The Critics Respond, Special Religious Nutjob Edition

There’s an email. It’s dated December 14, 2011, it’s from the most respected automotive brand in history, and it starts with “We need to talk about the women you’ve been bringing to these events.” Apparently, your humble author had what appeared to be two threesomes, with a total of four different women, over the course of three weeks, at a pair of press events in Las Vegas and Palm Beach. The reality of it isn’t quite that depraved; there was just a time in my life where I slept best if I had a girl on both sides of me, and you’re not going to easily arrange that across the country using the same crew every time. Alright, there was that thing where I ended up in a hot tub with two of those girls plus the fellow who owned the hotel and I was then offered five thousand dollars for half an hour with one of my companions, a nineteen-year-old waitress (they say “server” now) from Nashville, TN — but she ended up being a lovely wife and mother in the years that followed.

At about the same time, I was the tireless and committed musical director for a grassroots church, driving a 90-mile roundtrip twice a week to make sure our crummy little Christian rock band was in perfect working order.

I’ve gotten in more trouble over the past forty-nine years than about 96% of Americans, and that’s not a guess, it’s a statistic. On the other hand, I’ve put about two dozen children on bicycles at my own expense, I’ve helped build an animal shelter, and I’ve loaned or given tens of thousands of dollars, and two cars, to friends in need since 1995.

All this is being mentioned up front as a disclaimer for what you’re about to read regarding my personal justification for;

0. The idea of a Creator;
1. The idea that the Creator is a very specific entity;
2. The idea that this Creator is best experienced as part of a church and/or community.

I’m not trying to convince anyone here. I’m not a role model, nor am I worthy of emulation in this respect. I may be a good writer, but I’m not a good religious writer. If you want that, check out C.S. Lewis. The purpose of this special edition of “The Critics Respond” is simply to answer the above request. If you’re disgusted by religion, or if you think it’s the opiate of the poor, or if you feel yourself to be intellectually above the idea of Space Magic Eight Pound Baby Jesus, you are invited to skip this one and come back tomorrow for the Weekly Roundup, no harm done.

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The Critics Respond, Part Fifty-Three

This one comes to us from long-time TTAC reader/contributor Piston Slap Yo Mama. It’s a standing policy of mine here at Riverside Green to engage with all and sundry in good faith; you can dehumanize me and Bark any way you want to, but we are unlikely to return the favor. Furthermore, there’s no sense in having an echo chamber here. Even if I could figure out a way to populate the commentariat with practical copies of me — populist snobs with a taste for Guns N’ Roses and chamber music, where will I find all of them? — I wouldn’t want to do that. In other words, a Riverside Green with no loyal opposition is no Riverside Green at all.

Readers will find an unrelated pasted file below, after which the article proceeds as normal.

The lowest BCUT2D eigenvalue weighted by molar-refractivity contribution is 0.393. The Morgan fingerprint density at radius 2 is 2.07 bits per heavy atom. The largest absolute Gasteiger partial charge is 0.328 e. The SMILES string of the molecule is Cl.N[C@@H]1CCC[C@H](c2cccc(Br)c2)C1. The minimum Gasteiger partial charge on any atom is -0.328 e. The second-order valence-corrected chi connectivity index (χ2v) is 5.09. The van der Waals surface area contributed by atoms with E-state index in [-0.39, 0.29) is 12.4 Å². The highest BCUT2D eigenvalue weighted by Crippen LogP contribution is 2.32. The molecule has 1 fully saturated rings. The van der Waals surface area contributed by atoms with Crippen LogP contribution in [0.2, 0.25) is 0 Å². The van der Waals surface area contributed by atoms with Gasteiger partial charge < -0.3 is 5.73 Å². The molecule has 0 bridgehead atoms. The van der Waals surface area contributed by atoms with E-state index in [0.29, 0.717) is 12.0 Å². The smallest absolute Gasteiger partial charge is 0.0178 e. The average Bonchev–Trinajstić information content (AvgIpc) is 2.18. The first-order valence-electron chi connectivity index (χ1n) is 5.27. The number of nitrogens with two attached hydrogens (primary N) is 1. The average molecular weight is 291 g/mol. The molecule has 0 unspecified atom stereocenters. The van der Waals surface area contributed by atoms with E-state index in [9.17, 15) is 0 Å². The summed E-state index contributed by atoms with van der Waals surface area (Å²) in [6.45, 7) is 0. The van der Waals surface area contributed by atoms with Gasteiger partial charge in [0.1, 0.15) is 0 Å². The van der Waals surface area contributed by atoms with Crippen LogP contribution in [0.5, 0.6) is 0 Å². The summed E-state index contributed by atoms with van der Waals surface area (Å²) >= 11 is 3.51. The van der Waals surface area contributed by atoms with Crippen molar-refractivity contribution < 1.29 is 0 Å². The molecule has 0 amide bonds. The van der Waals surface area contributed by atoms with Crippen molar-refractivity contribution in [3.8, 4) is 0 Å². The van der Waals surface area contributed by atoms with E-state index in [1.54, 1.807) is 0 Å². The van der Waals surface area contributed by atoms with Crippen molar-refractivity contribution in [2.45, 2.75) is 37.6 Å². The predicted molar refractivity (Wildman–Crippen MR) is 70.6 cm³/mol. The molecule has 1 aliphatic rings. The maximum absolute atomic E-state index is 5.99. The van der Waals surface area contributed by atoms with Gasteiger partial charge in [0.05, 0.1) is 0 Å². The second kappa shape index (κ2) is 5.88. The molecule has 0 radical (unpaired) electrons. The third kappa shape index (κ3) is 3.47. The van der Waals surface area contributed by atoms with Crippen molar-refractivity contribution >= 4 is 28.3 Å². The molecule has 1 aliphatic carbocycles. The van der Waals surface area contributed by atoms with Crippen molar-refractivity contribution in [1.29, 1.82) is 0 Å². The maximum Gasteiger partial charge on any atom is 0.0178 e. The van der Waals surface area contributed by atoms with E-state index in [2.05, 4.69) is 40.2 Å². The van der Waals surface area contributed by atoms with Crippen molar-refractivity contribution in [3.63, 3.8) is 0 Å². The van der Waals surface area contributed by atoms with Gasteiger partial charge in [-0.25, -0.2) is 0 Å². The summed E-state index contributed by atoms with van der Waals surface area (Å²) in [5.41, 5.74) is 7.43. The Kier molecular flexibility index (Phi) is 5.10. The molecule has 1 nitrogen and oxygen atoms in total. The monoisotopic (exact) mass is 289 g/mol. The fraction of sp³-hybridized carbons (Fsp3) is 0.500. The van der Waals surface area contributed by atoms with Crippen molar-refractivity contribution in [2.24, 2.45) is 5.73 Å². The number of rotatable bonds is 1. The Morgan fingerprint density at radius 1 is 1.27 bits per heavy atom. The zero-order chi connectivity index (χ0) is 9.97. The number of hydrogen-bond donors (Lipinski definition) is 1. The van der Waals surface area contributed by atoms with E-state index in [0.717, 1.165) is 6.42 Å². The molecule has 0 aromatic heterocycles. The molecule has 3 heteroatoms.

David, aka Piston Slap, has been wall-of-texting me on an early February post, largely arguing that the entire January 6 incident should be understood through the lens of Brian Sicknick. Officer Sicknick was initially reported as dying from blunt trauma to the face; that wasn’t true, and the Times knew it. Now they’re saying he died of bear spray; it’s in no way clear that this is true, either. All we know is this: two months after the fact, the FBI can’t even say that Sicknick was murdered, much less by whom — this, in an “insurgency” covered from multiple angles at all times by myriad phones and security cameras.

Normally, I’d use this discussion as a jumping-off point to discuss the manner in which “tribal’ affiliations have completely overtaken any individual point of logic, fact, or even rhetoric in the America of 2021. All last summer, we saw Blue Tribe members braying for the blood of cops, throwing rocks at them, attempting to blind them with illegal lasers. At the same time, Red Tribers were festooning their cars in “thin blue line” flags and whatnot. Come January 6th, and everyone effortlessly switches sides. In a true “we have always been at war with Eastasia” moment, the Blue Tribe penned a thousand sobbing editorials about the critical role of law enforcement at a time like this. Meanwhile, the Red Tribe was preparing to give Ashli Babbitt’s killer the full Horiuchi, if the government would only identify him.

In other words, neither tribe has a fixed stance on the worth of police. If they’re rolling tanks through the kids’ playground at Waco, they are heroes; if they are closing down CHAZ/CHOP, they are pigs. Or vice versa. This absurdly facile approach is, of course, born of a 24-hour news cycle in which both tribes scrabble for advantage any way it can be gained. Indeed, it’s the only way a tribe can operate. If you want to stand on principle, you’ve already been consigned to the dustbin of history. You’re boxing in an MMA ring, which means your ass is about to get kicked.

The above is a boring discussion, and it’s too depressing to consider in the middle of the week. Let’s instead look at David’s rather interesting statements regarding what he is for and what he is against… also, let’s examine the people with whom he shares these qualities in real life, as opposed to fantasy life.

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The Critics Respond, Part Fifty-Two (Special Double Critic Edition)